Active attitude control detection of a noncooperative space body Conference Paper uri icon

abstract

  • © 2018, American Institute of Aeronautics and Astronautics Inc, AIAA. All rights reserved. The space environment is increasingly cluttered with old satellites and orbital debris. These objects may remain on-orbit for years, and often possess sensors suitable for observing ground or space targets. A satellite operator might wish to use these objects for covert surveillance, using minimal attitude control to avoid detection. An approach is needed to discriminate bodies undergoing active control from uncontrolled ones. In this paper, a candidate method based on a statistical test is proposed. Detection of active control using exteroceptive sensors are considered, using simplified nonlinear estimation to validate the concept. Examples are presented for both simulated results and hardware experiments. Furthermore, the inverse problem is considered, in which a parameterized target motion is used to derive the sensor variance required to discriminate the motion from passive tumbling. The solution is an upper bound on the sensor’s variance. Examples are considered for periodic changes in the target attitude, and for impulsive changes in the target’s spin axis.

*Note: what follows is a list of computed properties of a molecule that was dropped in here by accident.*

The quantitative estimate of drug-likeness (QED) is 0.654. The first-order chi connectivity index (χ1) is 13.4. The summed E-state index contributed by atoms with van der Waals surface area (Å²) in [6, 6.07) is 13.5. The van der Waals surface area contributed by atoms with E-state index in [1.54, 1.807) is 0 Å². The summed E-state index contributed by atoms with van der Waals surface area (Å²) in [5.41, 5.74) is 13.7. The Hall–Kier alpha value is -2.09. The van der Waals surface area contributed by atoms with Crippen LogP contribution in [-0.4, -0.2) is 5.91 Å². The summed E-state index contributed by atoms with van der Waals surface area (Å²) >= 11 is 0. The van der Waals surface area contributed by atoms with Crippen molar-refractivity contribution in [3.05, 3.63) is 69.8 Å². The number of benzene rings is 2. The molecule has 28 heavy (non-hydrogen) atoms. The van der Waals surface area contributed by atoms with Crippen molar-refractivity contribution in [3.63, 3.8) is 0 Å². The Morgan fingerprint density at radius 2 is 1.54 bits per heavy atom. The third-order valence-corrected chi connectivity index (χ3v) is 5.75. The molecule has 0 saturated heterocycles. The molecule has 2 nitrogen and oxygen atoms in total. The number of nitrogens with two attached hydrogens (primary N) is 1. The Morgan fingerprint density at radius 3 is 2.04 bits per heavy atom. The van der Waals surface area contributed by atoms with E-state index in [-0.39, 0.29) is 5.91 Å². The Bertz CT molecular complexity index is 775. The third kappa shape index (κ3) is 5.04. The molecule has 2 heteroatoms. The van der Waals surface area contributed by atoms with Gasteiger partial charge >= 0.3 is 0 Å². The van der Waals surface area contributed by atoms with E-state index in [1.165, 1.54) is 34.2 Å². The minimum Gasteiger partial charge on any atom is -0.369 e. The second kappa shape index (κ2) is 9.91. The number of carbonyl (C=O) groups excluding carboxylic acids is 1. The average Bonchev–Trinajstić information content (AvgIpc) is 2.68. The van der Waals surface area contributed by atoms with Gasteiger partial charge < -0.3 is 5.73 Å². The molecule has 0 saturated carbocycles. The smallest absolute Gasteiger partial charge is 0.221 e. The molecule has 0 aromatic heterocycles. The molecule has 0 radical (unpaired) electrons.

author list (cited authors)

  • Woodbury, T. D., & Hurtado, J. E.

citation count

  • 2

publication date

  • January 2018